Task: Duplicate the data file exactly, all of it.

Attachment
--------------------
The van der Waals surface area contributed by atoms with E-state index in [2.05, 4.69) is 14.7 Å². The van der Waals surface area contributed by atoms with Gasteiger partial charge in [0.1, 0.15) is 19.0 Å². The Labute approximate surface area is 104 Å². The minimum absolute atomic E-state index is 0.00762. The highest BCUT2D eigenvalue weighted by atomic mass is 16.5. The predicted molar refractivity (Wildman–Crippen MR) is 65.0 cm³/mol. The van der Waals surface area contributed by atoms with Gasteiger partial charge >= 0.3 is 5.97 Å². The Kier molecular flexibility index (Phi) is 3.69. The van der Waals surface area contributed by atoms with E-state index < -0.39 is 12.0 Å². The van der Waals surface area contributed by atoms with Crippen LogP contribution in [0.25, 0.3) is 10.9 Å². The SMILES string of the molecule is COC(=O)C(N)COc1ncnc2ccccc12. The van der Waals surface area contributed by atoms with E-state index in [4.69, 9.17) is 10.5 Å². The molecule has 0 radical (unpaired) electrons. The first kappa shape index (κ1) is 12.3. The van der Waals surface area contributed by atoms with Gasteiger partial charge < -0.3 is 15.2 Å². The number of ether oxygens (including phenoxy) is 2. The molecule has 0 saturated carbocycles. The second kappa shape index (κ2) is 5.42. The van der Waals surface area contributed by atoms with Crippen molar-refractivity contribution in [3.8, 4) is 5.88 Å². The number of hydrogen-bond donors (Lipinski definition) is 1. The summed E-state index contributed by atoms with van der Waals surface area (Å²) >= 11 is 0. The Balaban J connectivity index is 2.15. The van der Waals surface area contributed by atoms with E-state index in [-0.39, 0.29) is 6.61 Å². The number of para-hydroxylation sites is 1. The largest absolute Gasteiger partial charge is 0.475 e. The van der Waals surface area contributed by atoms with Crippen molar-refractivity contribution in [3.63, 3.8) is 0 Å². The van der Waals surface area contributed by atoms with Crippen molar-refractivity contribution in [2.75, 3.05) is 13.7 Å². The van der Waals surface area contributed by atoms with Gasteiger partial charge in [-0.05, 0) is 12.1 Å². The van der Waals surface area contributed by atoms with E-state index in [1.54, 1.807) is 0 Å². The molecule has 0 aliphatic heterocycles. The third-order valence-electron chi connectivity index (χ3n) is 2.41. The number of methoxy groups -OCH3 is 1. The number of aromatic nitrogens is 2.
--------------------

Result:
The van der Waals surface area contributed by atoms with E-state index in [2.05, 4.69) is 14.7 Å². The van der Waals surface area contributed by atoms with Gasteiger partial charge in [0.1, 0.15) is 19.0 Å². The Labute approximate surface area is 104 Å². The minimum absolute atomic E-state index is 0.00762. The highest BCUT2D eigenvalue weighted by atomic mass is 16.5. The predicted molar refractivity (Wildman–Crippen MR) is 65.0 cm³/mol. The van der Waals surface area contributed by atoms with Gasteiger partial charge >= 0.3 is 5.97 Å². The Kier molecular flexibility index (Phi) is 3.69. The van der Waals surface area contributed by atoms with E-state index < -0.39 is 12.0 Å². The van der Waals surface area contributed by atoms with Crippen LogP contribution in [0.25, 0.3) is 10.9 Å². The SMILES string of the molecule is COC(=O)C(N)COc1ncnc2ccccc12. The van der Waals surface area contributed by atoms with E-state index in [4.69, 9.17) is 10.5 Å². The molecule has 0 radical (unpaired) electrons. The first kappa shape index (κ1) is 12.3. The van der Waals surface area contributed by atoms with Gasteiger partial charge < -0.3 is 15.2 Å². The number of ether oxygens (including phenoxy) is 2. The molecule has 0 saturated carbocycles. The second kappa shape index (κ2) is 5.42. The van der Waals surface area contributed by atoms with Crippen molar-refractivity contribution in [3.8, 4) is 5.88 Å². The number of hydrogen-bond donors (Lipinski definition) is 1. The summed E-state index contributed by atoms with van der Waals surface area (Å²) >= 11 is 0. The Balaban J connectivity index is 2.15. The van der Waals surface area contributed by atoms with E-state index in [-0.39, 0.29) is 6.61 Å². The number of para-hydroxylation sites is 1. The largest absolute Gasteiger partial charge is 0.475 e. The van der Waals surface area contributed by atoms with Crippen molar-refractivity contribution in [3.63, 3.8) is 0 Å². The van der Waals surface area contributed by atoms with Crippen molar-refractivity contribution in [2.75, 3.05) is 13.7 Å². The van der Waals surface area contributed by atoms with Gasteiger partial charge in [-0.05, 0) is 12.1 Å². The van der Waals surface area contributed by atoms with E-state index in [1.54, 1.807) is 0 Å². The molecule has 0 aliphatic heterocycles. The third-order valence-electron chi connectivity index (χ3n) is 2.41. The number of methoxy groups -OCH3 is 1. The number of aromatic nitrogens is 2.